Aside from the matter of whether directors, like Scorsese, Coppola or Altman, ever really controlled Hollywood in the 1970s, Mottram's well-meaning, if not closely argued, proposition is all too easily punctured. Even from the perspective of 25 years ago, the British director Stephen Frears realised "What we [independent] film-makers do only pays for the carpets at Paramount's headquarters." Or to reduce the argument of this book down to one bald statistic: out of the 100 top grossing films of all time only one - My Big, Fat Greek Wedding - was not produced at a major Hollywood studio.

Yet, equally, there must be a reason why the major studios buy out independent producers like Miramax while at the same time setting up their own independent arms, such as Fine Line at Warner Bros or Buena Vista at Disney.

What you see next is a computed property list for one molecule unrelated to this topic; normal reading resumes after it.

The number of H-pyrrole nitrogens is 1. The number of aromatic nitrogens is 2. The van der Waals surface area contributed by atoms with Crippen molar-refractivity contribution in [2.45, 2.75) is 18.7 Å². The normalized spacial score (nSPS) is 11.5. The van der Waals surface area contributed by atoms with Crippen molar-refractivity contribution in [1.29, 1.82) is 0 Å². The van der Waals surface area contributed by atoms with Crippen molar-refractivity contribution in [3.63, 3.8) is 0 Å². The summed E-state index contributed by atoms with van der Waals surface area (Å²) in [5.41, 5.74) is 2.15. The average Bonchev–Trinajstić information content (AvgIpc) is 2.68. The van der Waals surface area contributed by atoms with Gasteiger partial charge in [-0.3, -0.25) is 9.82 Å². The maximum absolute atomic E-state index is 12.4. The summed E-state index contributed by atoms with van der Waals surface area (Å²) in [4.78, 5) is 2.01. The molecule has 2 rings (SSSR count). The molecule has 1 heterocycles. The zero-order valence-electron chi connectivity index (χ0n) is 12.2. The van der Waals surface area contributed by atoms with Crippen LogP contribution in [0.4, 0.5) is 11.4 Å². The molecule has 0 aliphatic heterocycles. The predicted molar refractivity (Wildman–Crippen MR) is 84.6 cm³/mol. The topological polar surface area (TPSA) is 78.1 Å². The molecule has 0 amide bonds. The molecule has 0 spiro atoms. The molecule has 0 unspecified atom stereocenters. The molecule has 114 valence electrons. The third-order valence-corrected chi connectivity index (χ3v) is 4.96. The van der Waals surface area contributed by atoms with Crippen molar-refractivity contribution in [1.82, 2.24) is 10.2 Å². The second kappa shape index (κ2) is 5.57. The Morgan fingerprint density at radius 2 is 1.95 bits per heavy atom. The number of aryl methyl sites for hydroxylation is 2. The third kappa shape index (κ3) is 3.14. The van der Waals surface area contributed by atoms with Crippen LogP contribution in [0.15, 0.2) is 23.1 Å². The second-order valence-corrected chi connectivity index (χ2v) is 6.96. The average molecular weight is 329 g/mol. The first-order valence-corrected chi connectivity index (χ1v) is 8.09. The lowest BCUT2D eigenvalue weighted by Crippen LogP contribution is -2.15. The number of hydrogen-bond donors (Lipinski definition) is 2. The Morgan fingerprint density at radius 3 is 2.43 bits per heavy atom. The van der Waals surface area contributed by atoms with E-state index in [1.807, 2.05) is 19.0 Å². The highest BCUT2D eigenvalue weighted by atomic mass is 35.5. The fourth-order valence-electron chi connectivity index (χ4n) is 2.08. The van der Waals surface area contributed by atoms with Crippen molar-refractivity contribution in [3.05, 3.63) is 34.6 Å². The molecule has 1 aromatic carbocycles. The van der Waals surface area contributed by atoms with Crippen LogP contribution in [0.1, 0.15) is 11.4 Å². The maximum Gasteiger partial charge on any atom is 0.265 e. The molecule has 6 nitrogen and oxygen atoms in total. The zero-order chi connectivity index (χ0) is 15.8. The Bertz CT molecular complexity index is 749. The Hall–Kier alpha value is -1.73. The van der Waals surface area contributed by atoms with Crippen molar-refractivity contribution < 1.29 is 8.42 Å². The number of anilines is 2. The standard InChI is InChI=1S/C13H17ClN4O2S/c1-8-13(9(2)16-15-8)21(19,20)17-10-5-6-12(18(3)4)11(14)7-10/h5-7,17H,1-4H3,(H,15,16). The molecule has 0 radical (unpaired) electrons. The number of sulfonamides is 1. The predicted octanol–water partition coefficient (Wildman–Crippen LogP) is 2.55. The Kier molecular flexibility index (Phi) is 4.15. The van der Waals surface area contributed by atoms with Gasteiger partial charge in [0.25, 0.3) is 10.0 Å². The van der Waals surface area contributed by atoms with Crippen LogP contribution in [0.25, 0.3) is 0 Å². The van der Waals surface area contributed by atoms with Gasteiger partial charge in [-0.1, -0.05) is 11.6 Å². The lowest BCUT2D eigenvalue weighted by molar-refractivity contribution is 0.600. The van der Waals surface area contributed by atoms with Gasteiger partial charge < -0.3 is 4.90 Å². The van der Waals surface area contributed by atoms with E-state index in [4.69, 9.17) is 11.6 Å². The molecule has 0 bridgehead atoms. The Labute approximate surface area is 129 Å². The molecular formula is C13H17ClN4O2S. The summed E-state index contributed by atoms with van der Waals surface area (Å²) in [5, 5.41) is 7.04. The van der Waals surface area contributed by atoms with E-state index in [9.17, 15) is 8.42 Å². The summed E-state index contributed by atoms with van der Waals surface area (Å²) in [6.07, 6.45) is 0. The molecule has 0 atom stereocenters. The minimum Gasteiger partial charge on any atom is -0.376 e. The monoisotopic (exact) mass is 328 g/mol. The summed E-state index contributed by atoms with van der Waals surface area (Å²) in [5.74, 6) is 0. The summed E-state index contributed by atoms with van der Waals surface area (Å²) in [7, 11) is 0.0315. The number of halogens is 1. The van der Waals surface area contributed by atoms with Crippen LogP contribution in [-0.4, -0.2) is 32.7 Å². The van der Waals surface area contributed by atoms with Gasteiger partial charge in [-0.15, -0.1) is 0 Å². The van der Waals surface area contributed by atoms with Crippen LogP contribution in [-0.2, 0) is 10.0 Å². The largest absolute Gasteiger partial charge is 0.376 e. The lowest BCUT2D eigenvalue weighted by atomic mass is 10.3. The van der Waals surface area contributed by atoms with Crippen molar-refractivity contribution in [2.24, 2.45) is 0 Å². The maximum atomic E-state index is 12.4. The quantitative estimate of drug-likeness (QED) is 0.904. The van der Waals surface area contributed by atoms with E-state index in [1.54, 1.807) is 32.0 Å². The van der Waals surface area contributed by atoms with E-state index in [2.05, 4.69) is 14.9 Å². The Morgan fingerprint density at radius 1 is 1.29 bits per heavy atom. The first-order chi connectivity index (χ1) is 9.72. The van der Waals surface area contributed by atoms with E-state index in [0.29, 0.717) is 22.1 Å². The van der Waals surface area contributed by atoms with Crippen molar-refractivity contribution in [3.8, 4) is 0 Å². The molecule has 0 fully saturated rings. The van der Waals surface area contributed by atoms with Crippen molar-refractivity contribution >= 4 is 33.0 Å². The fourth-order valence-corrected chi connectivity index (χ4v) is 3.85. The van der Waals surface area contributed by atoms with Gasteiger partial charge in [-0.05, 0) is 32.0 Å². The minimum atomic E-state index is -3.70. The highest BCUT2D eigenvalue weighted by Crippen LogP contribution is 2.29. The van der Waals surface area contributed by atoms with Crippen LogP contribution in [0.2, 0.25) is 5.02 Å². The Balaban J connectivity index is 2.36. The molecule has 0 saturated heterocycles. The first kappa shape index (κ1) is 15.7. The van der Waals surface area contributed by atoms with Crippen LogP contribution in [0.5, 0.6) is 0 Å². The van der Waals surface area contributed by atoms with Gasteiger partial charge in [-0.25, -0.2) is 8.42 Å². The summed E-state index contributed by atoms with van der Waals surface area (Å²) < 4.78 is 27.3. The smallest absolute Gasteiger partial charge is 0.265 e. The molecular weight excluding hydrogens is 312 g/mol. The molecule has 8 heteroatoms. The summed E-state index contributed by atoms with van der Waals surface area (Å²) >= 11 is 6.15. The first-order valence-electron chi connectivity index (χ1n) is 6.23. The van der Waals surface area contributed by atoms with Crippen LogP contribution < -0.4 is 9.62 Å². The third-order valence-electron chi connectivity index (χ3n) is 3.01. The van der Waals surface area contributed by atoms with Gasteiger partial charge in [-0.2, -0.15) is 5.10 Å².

Ben Dickenson, by contrast, does open out his book, and, because he searches out the economic motives behind the making of good movies, he is able to provide the answers to such questions. In this instance Dickenson compares the cost-to-earnings ratio of Sex, Lies and Videotape to the number one hit of 1989, Batman, the former earning $21 for each dollar spent while the caped crusader only managed a $5 return. Following the money trail, Dickenson reveals a studio structure in which "Indies" are squeezed out of the market. Films per se are worth nothing; it is in their distribution that money is made by producers. Since 90 per cent of a theatre's box office takings are returned to the studio-producer, not surprisingly theatrical distributors would prefer to show low-budget independent films. If the distributor is tempted, however, by such films, the studios will starve them of the most popular, revenue-generating blockbusters.